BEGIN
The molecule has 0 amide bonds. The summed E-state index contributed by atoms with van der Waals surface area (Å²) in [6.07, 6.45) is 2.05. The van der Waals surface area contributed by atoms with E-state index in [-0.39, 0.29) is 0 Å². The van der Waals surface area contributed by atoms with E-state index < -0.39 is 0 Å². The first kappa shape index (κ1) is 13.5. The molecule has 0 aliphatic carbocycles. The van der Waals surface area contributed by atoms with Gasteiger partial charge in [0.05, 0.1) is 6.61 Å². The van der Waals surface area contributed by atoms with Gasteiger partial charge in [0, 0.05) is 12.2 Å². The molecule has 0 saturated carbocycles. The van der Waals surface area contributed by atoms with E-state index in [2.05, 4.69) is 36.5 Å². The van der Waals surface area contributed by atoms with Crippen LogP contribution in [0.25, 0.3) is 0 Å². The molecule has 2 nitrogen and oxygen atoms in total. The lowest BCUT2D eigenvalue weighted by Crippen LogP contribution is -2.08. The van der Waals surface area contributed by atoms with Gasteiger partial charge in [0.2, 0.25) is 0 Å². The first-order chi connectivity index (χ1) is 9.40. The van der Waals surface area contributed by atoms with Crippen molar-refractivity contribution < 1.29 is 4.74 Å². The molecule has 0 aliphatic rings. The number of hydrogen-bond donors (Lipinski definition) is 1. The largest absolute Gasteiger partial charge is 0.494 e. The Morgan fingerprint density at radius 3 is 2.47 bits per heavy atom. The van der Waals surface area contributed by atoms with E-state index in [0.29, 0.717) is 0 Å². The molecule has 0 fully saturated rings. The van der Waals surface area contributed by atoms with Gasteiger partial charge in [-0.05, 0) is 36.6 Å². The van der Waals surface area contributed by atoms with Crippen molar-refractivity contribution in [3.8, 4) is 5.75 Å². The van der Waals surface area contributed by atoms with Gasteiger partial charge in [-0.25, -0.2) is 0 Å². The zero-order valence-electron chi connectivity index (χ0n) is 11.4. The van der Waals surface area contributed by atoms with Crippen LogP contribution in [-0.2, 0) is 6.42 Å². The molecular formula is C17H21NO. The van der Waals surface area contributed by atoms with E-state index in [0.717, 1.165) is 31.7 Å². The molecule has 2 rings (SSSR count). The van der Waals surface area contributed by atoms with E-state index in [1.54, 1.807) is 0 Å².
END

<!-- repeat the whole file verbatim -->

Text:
The molecule has 0 amide bonds. The summed E-state index contributed by atoms with van der Waals surface area (Å²) in [6.07, 6.45) is 2.05. The van der Waals surface area contributed by atoms with E-state index in [-0.39, 0.29) is 0 Å². The van der Waals surface area contributed by atoms with E-state index < -0.39 is 0 Å². The first kappa shape index (κ1) is 13.5. The molecule has 0 aliphatic carbocycles. The van der Waals surface area contributed by atoms with Gasteiger partial charge in [0.05, 0.1) is 6.61 Å². The van der Waals surface area contributed by atoms with Gasteiger partial charge in [0, 0.05) is 12.2 Å². The molecule has 0 saturated carbocycles. The van der Waals surface area contributed by atoms with E-state index in [2.05, 4.69) is 36.5 Å². The van der Waals surface area contributed by atoms with Crippen LogP contribution in [0.25, 0.3) is 0 Å². The molecule has 2 nitrogen and oxygen atoms in total. The lowest BCUT2D eigenvalue weighted by Crippen LogP contribution is -2.08. The van der Waals surface area contributed by atoms with Gasteiger partial charge in [0.2, 0.25) is 0 Å². The first-order chi connectivity index (χ1) is 9.40. The van der Waals surface area contributed by atoms with Crippen molar-refractivity contribution < 1.29 is 4.74 Å². The molecule has 0 aliphatic rings. The number of hydrogen-bond donors (Lipinski definition) is 1. The largest absolute Gasteiger partial charge is 0.494 e. The Morgan fingerprint density at radius 3 is 2.47 bits per heavy atom. The van der Waals surface area contributed by atoms with E-state index in [0.29, 0.717) is 0 Å². The molecule has 0 fully saturated rings. The van der Waals surface area contributed by atoms with Gasteiger partial charge in [-0.05, 0) is 36.6 Å². The van der Waals surface area contributed by atoms with Crippen molar-refractivity contribution in [3.8, 4) is 5.75 Å². The van der Waals surface area contributed by atoms with Gasteiger partial charge in [-0.25, -0.2) is 0 Å². The zero-order valence-electron chi connectivity index (χ0n) is 11.4. The van der Waals surface area contributed by atoms with Crippen LogP contribution in [-0.2, 0) is 6.42 Å². The molecular formula is C17H21NO. The van der Waals surface area contributed by atoms with E-state index in [0.717, 1.165) is 31.7 Å². The molecule has 2 rings (SSSR count). The van der Waals surface area contributed by atoms with E-state index in [1.54, 1.807) is 0 Å².